MANCHESTER – There are six people running for two, three-year spots on the Board of Education. A candidates night was held by the Manchester Township Parent Teacher Association in the high school auditorium where each candidate gave an opening and closing statement, and read prepared answers to a handful of questions they were given beforehand.
Each candidate took a turn on the stage. Incumbent Board President Donald Webster Jr. was the first to speak. He said that with the district facing serious challenges, it needs an experienced board member like himself to steer the ship. The challenges he referred to include the cuts in state aid and the eventual development of the Heritage Minerals tract.
The retired financial advisor spoke of his experience on the school board, and having been the president of the New Jersey School Boards Association, which will give him “an informed perspective” on how to accomplish goals in the most fiscally responsible way.
In the future, he’d like to see the district expand their efforts on career-oriented education, because the college path is not right for everyone.
Sarita Dodd was next, and she spoke of her time in the PTA, and working as a paraprofessional in the district.
She felt that, since students learn differently, they should be matched with a teacher whose teaching style could work best for them. Additionally, she thinks that the focus should start with the child’s abilities and grow with them, rather than starting with a state-mandated test and progressing toward that. Manchester has wonderful academics, but the education should address the “whole child.”
“I believe every child is born for success” and it’s the adults’ responsibility to help them attain that success, she said.
Anthony Goltsch, who owns the Golden Goose custom jewelry store in Rumson, said he could pair his business background with his love for the town to be a strong board member.
He said he had asked school employees how many times a board member visited the school and the answer was “never.”
School security is improving, but he said that Class II or III officers are needed. A camera system with a live feed to the police department is another option.
The district was slow to address an issue with one of his own children, he said. The issue was noticed in kindergarten but not addressed until second grade. He feels that the district needs to work on early childhood education to remove roadblocks some children might have during these critical years.
Gayle Mount is a special education teacher in Brick, and was on the Manchester Board of Education for six months in 2017. She also spoke of reaching the early learners, and see where they are struggling, to provide the best framework for their growth.
“Not all kids are placed where they need to be for their personal growth and the growth of their peers,” she said. By this, she meant that children should be placed in the environment where they are most likely to succeed and not impede on the progress of others. Some students have needs that demand too much time from school staff, leaving less attention to others in the class, doing them a disservice.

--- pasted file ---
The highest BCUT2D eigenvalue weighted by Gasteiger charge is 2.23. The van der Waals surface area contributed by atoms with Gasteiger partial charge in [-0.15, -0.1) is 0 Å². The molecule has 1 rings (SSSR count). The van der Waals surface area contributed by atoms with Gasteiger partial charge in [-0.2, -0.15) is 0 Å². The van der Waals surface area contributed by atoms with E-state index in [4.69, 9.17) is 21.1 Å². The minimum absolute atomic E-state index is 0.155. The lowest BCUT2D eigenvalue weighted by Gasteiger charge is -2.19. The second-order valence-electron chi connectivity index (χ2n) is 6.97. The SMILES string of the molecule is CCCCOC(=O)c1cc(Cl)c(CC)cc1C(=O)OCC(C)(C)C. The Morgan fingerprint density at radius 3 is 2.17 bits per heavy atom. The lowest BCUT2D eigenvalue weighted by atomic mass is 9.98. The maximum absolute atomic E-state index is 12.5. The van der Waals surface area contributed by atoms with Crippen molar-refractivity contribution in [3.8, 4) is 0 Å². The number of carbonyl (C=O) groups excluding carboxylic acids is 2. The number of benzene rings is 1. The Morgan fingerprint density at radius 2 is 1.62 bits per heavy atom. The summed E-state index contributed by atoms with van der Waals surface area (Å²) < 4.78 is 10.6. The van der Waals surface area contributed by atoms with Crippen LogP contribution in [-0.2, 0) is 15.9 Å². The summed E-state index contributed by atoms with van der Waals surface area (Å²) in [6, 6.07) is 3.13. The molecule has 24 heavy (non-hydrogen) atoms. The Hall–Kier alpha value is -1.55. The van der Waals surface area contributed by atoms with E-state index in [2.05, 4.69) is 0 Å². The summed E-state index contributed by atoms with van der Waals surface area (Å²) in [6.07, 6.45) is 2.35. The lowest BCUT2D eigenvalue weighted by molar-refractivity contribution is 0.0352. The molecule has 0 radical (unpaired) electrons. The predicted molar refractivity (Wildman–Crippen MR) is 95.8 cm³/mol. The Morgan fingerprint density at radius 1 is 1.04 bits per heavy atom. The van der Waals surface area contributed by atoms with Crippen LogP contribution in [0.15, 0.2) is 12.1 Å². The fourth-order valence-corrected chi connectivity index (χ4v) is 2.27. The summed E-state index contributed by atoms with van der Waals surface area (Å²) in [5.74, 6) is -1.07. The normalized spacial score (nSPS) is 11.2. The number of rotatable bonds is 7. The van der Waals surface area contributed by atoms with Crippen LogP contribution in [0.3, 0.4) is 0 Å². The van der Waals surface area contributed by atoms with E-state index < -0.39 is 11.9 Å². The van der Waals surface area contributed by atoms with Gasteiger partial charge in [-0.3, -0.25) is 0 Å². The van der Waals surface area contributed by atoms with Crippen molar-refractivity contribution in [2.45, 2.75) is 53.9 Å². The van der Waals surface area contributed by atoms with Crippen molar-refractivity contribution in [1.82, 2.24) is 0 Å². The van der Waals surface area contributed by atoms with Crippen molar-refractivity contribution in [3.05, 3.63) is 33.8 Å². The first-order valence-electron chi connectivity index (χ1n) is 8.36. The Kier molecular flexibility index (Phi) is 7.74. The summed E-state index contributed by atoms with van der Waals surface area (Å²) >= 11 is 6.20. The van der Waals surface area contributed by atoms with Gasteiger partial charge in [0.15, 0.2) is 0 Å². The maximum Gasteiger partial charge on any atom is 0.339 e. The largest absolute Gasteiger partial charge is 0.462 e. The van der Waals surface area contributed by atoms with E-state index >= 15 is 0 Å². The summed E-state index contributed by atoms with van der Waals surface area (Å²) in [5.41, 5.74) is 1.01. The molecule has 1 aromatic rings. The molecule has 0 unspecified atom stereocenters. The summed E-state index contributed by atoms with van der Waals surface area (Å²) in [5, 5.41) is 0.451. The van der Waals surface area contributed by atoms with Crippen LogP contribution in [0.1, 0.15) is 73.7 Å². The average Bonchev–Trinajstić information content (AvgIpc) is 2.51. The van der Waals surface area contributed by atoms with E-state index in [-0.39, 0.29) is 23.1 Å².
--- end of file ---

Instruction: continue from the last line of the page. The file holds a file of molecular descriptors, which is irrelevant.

Children also need to have more choices in their later education, so she said she’d like to see more electives. There are also a lot of great programs at the county vocational school, but parents aren’t told about them.
Bryan Jenner is a retired music teacher who supervised education students for Monmouth University. He would like to see students get more real-world experience as part of their education. Project-based and technology-based lessons will allow students to think critically and work collaboratively. He also wanted to see more individual attention given to the youngest students.
He said the district needs to engage with the community more, saying that often he is the only member of the public at Board of Education meetings. He’d also like to see the meetings get recorded and broadcast for residents.
“I know I can make Manchester Township Public Schools the standard against which other districts are measured,” he said.
Board of Education member Christopher Nolan, who is the sixth candidate, was unable to attend due to a family emergency. The Manchester Times reached out to him to get his comments as well.
He has been on the Board of Education for three years. He grew up in a family of teachers, has a degree in early childhood education, but found his calling as a chef for 25 years.
The biggest responsibility school officials have is to prepare students for a future, despite that the world is quickly changing, he said. It’s hard to predict what skills will be needed when technology changes constantly.
The teaching staff must be supported, since they don’t get as much respect as they deserve.
“I came from a line of (teachers) and I know how hard it is,” he said.